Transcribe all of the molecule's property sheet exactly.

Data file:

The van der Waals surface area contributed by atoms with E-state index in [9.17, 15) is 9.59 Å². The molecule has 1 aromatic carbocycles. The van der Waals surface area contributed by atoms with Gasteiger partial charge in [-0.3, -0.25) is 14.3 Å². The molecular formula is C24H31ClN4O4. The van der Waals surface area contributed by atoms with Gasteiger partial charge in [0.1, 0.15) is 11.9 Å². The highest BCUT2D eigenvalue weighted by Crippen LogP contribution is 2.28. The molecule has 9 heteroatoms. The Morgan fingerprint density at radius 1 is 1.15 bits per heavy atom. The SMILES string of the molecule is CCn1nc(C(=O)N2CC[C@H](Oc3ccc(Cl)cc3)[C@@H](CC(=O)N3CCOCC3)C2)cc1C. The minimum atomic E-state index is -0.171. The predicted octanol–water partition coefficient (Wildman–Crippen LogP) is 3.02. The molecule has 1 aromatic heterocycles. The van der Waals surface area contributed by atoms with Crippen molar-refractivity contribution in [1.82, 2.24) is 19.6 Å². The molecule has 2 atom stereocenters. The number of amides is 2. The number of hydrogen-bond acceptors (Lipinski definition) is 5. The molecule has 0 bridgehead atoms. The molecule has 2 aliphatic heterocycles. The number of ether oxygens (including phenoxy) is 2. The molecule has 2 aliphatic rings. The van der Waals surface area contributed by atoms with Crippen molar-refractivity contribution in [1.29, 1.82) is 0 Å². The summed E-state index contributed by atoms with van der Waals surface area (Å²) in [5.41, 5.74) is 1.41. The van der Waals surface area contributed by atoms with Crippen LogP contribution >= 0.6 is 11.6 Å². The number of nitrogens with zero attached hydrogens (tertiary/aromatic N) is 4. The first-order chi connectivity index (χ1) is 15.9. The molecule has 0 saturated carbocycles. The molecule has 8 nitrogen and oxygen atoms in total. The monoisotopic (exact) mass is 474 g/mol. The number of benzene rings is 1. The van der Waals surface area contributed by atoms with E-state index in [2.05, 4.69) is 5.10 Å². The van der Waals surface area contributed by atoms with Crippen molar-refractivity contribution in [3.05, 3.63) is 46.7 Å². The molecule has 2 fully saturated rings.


The van der Waals surface area contributed by atoms with E-state index in [9.17, 15) is 9.59 Å². The molecule has 1 aromatic carbocycles. The van der Waals surface area contributed by atoms with Gasteiger partial charge in [-0.3, -0.25) is 14.3 Å². The molecular formula is C24H31ClN4O4. The van der Waals surface area contributed by atoms with Gasteiger partial charge in [0.1, 0.15) is 11.9 Å². The highest BCUT2D eigenvalue weighted by Crippen LogP contribution is 2.28. The molecule has 9 heteroatoms. The Morgan fingerprint density at radius 1 is 1.15 bits per heavy atom. The SMILES string of the molecule is CCn1nc(C(=O)N2CC[C@H](Oc3ccc(Cl)cc3)[C@@H](CC(=O)N3CCOCC3)C2)cc1C. The minimum atomic E-state index is -0.171. The predicted octanol–water partition coefficient (Wildman–Crippen LogP) is 3.02. The molecule has 1 aromatic heterocycles. The van der Waals surface area contributed by atoms with Crippen molar-refractivity contribution in [1.82, 2.24) is 19.6 Å². The molecule has 2 atom stereocenters. The number of amides is 2. The number of hydrogen-bond acceptors (Lipinski definition) is 5. The molecule has 0 bridgehead atoms. The molecule has 2 aliphatic heterocycles. The number of ether oxygens (including phenoxy) is 2. The molecule has 2 aliphatic rings. The van der Waals surface area contributed by atoms with Crippen molar-refractivity contribution in [1.29, 1.82) is 0 Å². The summed E-state index contributed by atoms with van der Waals surface area (Å²) in [5.41, 5.74) is 1.41. The van der Waals surface area contributed by atoms with Crippen LogP contribution >= 0.6 is 11.6 Å². The number of nitrogens with zero attached hydrogens (tertiary/aromatic N) is 4. The first-order chi connectivity index (χ1) is 15.9. The molecule has 0 saturated carbocycles. The molecule has 8 nitrogen and oxygen atoms in total. The monoisotopic (exact) mass is 474 g/mol. The number of benzene rings is 1. The van der Waals surface area contributed by atoms with E-state index in [2.05, 4.69) is 5.10 Å². The van der Waals surface area contributed by atoms with Crippen molar-refractivity contribution in [3.05, 3.63) is 46.7 Å². The molecule has 2 fully saturated rings.